Find everything you need to know about business payments.
The majority of consumers and businesses expect to use their debit cards or credit cards as payment methods. If you don’t accept these in your business, then you are missing opportunities for more revenue because these potential customers or clients will go elsewhere.
This is especially important if the majority of your transactions are online or you are a freelancer that works in a virtual environment.
Research has shown that invoices get paid up to 11 days faster when you accept credit cards.
Customers and clients want to get the task of paying an invoice over with as quickly as possible because they have more important things to do.
By using their credit card, they can finish in minutes rather than taking much longer to write a check, fill out an envelope, and mail it. The faster you get paid, the more cash you have available for your business needs.
Most online payment processing companies are increasing their fees while banks are charging more to process checks.
You may also find that your transaction costs are higher when you have to account for paper supplies and labor that goes into traditional payment methods. Instead, by switching to a low-cost credit card processing service like Due, you will be able to minimize this expense and, as a result, increase your profitability.
The addition of features like chargeback protection also helps keep costs down that are often associated with payment disputes.
Despite more people using their debit and credit cards online the concern over fraudulent or suspicious activity is a continued concern.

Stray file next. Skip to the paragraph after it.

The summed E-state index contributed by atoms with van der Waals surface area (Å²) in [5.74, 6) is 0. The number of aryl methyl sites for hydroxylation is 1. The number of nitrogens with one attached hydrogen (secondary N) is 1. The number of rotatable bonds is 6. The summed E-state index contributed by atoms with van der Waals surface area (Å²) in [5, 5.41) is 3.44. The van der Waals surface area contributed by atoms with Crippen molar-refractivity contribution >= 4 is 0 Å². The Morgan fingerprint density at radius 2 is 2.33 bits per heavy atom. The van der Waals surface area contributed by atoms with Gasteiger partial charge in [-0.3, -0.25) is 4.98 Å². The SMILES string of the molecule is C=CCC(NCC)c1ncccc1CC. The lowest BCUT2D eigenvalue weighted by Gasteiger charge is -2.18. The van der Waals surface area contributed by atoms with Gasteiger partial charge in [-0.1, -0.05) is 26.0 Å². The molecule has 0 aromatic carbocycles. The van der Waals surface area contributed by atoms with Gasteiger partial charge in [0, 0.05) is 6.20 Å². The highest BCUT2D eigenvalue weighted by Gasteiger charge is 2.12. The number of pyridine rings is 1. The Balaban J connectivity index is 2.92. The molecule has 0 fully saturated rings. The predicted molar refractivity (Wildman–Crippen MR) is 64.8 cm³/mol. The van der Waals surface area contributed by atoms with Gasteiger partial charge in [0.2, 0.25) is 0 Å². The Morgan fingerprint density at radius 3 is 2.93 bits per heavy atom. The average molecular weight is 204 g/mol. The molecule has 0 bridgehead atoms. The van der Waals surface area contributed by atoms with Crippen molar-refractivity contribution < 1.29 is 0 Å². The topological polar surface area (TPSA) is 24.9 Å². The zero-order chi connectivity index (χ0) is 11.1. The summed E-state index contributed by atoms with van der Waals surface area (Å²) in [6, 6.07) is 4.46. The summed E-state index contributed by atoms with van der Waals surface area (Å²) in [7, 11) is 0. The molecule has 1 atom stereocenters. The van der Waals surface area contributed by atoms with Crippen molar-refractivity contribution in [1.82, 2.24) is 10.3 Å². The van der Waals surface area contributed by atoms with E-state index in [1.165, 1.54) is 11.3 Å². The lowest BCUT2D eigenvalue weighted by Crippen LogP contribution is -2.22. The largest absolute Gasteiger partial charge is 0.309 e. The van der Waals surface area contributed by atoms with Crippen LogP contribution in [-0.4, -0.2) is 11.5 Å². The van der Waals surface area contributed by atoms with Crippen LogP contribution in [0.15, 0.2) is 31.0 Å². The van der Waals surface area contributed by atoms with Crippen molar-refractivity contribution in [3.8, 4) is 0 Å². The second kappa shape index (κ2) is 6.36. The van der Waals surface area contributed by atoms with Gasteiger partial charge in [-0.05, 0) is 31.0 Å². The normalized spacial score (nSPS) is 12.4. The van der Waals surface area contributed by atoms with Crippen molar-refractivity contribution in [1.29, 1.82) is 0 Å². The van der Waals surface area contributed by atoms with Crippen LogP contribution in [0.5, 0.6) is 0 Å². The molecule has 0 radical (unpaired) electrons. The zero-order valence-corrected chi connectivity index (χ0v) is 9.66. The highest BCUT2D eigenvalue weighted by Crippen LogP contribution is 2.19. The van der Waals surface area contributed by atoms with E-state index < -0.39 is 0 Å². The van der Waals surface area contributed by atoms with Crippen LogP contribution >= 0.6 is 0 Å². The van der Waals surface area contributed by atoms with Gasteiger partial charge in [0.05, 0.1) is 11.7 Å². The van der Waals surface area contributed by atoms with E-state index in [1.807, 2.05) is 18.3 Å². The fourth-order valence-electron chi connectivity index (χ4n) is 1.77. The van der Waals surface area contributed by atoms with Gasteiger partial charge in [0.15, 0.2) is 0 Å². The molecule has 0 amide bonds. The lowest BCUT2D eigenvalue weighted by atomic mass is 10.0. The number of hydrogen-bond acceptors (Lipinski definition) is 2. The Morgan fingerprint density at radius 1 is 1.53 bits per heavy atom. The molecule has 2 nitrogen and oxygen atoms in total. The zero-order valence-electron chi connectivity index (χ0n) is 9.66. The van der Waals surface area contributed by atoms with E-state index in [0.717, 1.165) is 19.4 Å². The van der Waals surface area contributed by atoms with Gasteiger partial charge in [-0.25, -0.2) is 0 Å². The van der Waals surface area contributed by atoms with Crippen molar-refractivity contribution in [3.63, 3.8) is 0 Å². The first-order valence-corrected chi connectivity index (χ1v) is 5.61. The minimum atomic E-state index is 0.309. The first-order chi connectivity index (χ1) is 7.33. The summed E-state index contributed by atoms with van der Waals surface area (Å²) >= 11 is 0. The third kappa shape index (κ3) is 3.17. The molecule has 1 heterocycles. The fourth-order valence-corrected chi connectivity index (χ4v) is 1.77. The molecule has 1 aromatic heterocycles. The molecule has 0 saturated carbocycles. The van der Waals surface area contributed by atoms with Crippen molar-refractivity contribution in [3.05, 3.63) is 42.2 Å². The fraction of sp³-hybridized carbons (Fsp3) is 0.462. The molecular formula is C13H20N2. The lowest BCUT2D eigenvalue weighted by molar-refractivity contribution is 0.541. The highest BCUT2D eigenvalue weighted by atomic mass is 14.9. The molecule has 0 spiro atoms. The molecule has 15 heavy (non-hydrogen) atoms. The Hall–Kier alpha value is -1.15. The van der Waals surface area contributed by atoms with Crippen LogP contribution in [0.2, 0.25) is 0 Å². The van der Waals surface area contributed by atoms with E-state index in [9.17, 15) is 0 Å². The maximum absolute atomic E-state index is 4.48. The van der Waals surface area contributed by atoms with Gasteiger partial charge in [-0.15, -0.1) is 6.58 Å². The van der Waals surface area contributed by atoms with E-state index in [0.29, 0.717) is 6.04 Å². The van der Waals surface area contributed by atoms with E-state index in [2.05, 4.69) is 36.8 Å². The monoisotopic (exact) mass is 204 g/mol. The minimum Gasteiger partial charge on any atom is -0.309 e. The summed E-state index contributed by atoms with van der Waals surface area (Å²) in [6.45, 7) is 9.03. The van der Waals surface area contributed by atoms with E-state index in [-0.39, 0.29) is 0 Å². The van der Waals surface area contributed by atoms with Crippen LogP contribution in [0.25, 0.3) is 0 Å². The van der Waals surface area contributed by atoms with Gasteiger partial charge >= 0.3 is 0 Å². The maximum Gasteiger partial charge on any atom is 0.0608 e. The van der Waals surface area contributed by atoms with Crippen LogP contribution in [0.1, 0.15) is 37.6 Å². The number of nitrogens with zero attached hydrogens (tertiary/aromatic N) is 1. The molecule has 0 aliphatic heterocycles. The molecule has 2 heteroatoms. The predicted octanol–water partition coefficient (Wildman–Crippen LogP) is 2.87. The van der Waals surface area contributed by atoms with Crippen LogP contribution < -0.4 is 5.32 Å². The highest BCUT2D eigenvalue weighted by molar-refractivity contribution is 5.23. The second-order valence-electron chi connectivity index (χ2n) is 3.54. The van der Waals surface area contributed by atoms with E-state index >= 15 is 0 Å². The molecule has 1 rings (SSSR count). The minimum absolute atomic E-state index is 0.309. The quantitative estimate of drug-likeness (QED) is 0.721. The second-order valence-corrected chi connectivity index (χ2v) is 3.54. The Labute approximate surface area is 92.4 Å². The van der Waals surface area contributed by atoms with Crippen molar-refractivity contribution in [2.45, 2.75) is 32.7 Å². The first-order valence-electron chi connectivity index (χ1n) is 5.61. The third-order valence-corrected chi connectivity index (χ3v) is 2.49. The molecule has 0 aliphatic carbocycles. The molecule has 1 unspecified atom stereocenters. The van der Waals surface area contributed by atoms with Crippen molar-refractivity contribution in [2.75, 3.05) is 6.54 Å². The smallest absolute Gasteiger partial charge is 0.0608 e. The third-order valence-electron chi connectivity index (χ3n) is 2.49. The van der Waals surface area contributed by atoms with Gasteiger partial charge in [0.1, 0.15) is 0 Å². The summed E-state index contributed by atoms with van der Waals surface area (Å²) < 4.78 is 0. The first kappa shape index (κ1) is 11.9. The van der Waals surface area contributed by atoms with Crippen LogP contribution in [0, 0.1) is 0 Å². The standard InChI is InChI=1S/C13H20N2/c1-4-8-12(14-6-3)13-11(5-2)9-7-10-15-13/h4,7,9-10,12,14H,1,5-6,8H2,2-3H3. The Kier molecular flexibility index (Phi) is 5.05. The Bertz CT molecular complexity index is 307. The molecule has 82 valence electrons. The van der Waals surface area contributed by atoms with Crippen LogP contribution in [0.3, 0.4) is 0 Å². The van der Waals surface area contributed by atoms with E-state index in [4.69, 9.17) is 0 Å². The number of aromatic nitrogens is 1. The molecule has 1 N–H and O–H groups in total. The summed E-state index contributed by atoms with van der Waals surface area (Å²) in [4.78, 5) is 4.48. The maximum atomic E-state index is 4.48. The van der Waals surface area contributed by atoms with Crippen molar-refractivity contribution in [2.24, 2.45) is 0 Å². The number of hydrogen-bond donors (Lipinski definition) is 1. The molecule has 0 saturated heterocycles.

However, most payment providers use algorithms and live monitoring to identity as well as encryption to prevent any fraud or data compromise.
Businesses of any size have to think about solutions. They will have to identify the various problems of the business, analyze them, design a process, research the market, then turn that solution into a product that other people can buy and benefit from. If all goes well — and the product works correctly and is marketed well — every business runs into one problem of their own: how to receive payments for their products or services.
Retail stores that sell directly to customers have it easy. They have cash desks that can receive any manner of payment. Paper and coin, checks, and credit cards, the new credit card chip readers attached to giant corporations that collect the debt and, for a fee, transfer it to the retailer’s bank accounts. But for B2B, businesses selling to other businesses, the payment process has always been much more complicated. Most businesses sell to fewer buyers than the big retail chains. In the B2B arena, the businesses may never even meet their customers, and previously many businesses didn’t have the ability to accept and bank payments in cash. These payments can be steep and neither buyer nor seller wants to pay the credit card fees, if they can avoid them. A business, especially a very small business such as a freelance business – certainly doesn’t have cash desks where their customers can line up with their purchases and their credit cards at the ready.
Instead, businesses that sell to other businesses often have to go through complicated processes of issuing invoices, collecting payments and returning receipts. The paper trail has to be clear enough to ensure that requests can always be tracked, monitored and approved, and that payments can always be reviewed and audited. Nowadays, the “paper trail” may not be actual paper, however the trail has to be a followable trail.
The request for a payment has to travel from one business to another business. From the business seller to the business buyer. The payment has to then be transferred from the business buyer’s bank account to the business seller’s bank account. Then, the product or service has to move in the right direction, and arrive on time as well.